How the West Was Won

Continuity mistake: Approximately 46 minutes into the film, Robert Preston is testing a new bullwhip. The whip is in his left hand as he brings his arm back and cracks the whip. He brings the left arm back for a second crack, and the shot changes to a closer angle just as he brings the whip down, only now it is suddenly in his right hand and not the left. The editing, the sound effect, the arm swing all seem perfectly coordinated, except that the whip changed hands between camera set-ups.

Visible crew/equipment: During the final montage, in the shot flying under the Golden Gate Bridge, a piece of camera machinery can be seen spinning in the right third of the frame. Evidently the camera was inside a protective box with a transparent pane at the front. The Sun is in front of the camera, shining brightly, and the illuminated camera is reflected in that pane.

Continuity mistake: At the end of the film our hero and family depart from the hotel in a buggy drawn by two horses. In the next scene they have four horses.

Continuity mistake: In the train scene near the end, the two flat wagons and caboose separate from engine and coal tender, yet when they derail there are 2 passenger cars with the engine.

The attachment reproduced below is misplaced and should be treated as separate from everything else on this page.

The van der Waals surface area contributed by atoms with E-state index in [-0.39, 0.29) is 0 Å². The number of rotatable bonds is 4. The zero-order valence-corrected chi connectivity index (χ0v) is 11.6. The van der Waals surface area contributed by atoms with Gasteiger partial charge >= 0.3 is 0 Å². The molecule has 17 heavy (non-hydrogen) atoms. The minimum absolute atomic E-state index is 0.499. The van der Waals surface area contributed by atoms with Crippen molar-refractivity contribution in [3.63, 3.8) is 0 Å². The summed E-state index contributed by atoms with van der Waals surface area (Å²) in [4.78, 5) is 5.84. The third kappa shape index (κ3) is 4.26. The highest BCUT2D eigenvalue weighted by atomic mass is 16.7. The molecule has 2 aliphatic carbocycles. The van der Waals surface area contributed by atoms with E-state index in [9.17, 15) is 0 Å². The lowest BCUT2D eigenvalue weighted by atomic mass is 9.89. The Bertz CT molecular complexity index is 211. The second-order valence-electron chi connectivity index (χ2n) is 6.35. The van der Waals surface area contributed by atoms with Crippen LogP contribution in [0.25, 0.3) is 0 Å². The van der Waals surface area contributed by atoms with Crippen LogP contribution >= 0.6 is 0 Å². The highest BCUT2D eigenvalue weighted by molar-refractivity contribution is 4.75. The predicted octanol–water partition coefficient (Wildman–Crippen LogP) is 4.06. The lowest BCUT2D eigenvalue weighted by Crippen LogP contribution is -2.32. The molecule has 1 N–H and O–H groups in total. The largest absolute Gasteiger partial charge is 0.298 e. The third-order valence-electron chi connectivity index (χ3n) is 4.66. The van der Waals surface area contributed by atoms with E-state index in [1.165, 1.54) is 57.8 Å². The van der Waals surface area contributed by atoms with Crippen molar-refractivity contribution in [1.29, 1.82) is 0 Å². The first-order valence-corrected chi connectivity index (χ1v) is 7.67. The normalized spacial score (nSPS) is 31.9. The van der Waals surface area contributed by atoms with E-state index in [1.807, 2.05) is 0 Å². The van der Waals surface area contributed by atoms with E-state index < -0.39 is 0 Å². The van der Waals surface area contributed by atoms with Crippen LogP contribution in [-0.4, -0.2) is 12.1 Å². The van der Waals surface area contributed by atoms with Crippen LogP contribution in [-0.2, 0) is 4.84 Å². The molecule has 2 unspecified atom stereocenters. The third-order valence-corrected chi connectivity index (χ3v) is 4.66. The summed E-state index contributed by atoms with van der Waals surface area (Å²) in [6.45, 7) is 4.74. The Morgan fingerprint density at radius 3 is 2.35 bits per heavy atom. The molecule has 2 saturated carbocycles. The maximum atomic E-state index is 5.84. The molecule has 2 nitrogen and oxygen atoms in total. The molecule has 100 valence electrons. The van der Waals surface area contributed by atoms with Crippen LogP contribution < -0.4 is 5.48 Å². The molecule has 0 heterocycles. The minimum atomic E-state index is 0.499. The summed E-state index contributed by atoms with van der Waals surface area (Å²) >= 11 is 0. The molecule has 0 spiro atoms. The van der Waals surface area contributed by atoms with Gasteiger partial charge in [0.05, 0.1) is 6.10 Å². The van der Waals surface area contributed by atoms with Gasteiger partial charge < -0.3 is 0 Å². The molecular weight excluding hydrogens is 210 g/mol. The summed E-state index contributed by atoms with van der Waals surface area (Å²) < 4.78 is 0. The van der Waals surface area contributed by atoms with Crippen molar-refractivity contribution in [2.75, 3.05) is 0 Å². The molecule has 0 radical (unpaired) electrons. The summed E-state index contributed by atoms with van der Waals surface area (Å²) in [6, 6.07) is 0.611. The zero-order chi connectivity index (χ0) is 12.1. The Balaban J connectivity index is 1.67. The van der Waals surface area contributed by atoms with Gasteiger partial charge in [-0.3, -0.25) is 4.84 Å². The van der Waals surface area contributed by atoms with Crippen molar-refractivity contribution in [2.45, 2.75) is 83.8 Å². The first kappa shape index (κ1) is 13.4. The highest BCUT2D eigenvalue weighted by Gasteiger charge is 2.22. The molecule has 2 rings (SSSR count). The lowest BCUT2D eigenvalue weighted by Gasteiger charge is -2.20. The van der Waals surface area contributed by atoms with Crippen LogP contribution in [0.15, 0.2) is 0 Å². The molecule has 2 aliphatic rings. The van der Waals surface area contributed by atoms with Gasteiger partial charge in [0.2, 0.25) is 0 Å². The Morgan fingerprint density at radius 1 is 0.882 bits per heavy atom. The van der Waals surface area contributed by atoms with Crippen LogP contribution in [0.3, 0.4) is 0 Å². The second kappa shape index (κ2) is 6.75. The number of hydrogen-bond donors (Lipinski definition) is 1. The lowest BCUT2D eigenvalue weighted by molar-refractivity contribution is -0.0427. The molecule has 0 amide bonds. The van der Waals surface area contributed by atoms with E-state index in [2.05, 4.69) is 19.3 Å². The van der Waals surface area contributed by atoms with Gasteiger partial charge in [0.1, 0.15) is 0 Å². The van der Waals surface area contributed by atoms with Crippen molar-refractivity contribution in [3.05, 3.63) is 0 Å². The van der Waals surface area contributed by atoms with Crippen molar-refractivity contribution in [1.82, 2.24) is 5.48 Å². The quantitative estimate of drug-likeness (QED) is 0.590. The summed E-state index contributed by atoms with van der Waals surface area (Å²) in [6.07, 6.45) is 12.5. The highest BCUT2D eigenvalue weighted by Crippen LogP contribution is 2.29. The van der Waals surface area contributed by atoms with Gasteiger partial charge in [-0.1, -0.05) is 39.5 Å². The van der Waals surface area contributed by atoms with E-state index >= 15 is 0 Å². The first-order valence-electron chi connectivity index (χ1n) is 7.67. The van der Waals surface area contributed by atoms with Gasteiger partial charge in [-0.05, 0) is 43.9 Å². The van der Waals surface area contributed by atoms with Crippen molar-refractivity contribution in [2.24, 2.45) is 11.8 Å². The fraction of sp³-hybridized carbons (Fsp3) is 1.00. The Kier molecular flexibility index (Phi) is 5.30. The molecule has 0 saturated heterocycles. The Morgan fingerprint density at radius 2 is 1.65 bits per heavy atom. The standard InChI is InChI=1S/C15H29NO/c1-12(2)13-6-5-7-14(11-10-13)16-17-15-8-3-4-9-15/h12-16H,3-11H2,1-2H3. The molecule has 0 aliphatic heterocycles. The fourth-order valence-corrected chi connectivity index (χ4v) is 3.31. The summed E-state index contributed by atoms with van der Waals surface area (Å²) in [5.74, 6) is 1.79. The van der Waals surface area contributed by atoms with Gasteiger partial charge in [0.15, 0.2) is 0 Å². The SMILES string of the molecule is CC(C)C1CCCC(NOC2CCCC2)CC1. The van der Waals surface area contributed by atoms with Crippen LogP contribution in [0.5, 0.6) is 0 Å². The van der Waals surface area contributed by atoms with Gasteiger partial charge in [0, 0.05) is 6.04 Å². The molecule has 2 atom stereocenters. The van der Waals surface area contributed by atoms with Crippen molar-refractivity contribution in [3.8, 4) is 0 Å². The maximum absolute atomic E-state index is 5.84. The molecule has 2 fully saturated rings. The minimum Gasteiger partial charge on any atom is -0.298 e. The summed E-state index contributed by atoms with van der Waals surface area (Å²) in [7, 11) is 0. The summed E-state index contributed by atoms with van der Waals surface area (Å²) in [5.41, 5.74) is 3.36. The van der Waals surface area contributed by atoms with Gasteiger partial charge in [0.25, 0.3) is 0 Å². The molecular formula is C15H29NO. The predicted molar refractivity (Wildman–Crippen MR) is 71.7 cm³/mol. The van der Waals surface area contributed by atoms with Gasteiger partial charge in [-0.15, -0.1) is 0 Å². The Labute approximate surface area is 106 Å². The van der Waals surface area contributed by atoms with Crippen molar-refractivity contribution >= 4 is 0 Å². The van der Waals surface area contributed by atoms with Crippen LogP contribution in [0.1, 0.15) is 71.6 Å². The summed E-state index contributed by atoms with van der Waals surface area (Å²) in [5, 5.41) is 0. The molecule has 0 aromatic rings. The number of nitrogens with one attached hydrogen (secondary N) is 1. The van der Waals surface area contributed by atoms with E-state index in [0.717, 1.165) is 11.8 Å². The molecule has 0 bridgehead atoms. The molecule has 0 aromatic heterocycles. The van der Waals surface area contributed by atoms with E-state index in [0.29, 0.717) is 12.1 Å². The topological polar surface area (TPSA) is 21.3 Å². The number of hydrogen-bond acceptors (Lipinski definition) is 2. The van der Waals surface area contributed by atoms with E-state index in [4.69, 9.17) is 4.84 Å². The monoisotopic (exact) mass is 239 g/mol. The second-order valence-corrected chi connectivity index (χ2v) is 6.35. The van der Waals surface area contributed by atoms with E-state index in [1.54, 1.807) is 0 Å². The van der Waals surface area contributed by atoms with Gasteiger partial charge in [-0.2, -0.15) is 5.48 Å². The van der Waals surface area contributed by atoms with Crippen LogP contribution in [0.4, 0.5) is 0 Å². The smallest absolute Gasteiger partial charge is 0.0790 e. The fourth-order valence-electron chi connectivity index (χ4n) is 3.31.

Zeb Rawlings: It ain't quite what I expected. There ain't much glory in lookin' at a man with his guts hanging out.

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Question: The scenes with Zeb and Lou have always puzzled me. Lou is trying to stop Zeb for going after outlaw Gant and the two have a last scene arguing where Zeb says basically that he will use the Law to put away Gant, but that he'll need Gant's help. The next scene is the two on the train to protect the gold from Gant's gang, and Zeb and Lou are working together now. But Lou's got a bandage on his forehead! I think the previous scene might have had a fight scene between the two in which Zeb finally convinces Lou to help him, hence the head injury. There's no other explanation for it. Anyone have any ideas?

Answer: This type of inconsistency is common in film making. More scenes are often filmed and/or they are much longer, but after editing, large portions are often cut out. Although the editing may improve the film's story line and pacing, it leaves small errors behind. This appears to be the case in this movie where a scene was completely deleted, but it left an unexplained detail behind.

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Answer: A scene in with Zeb knocks Lou out in a stable was deleted.

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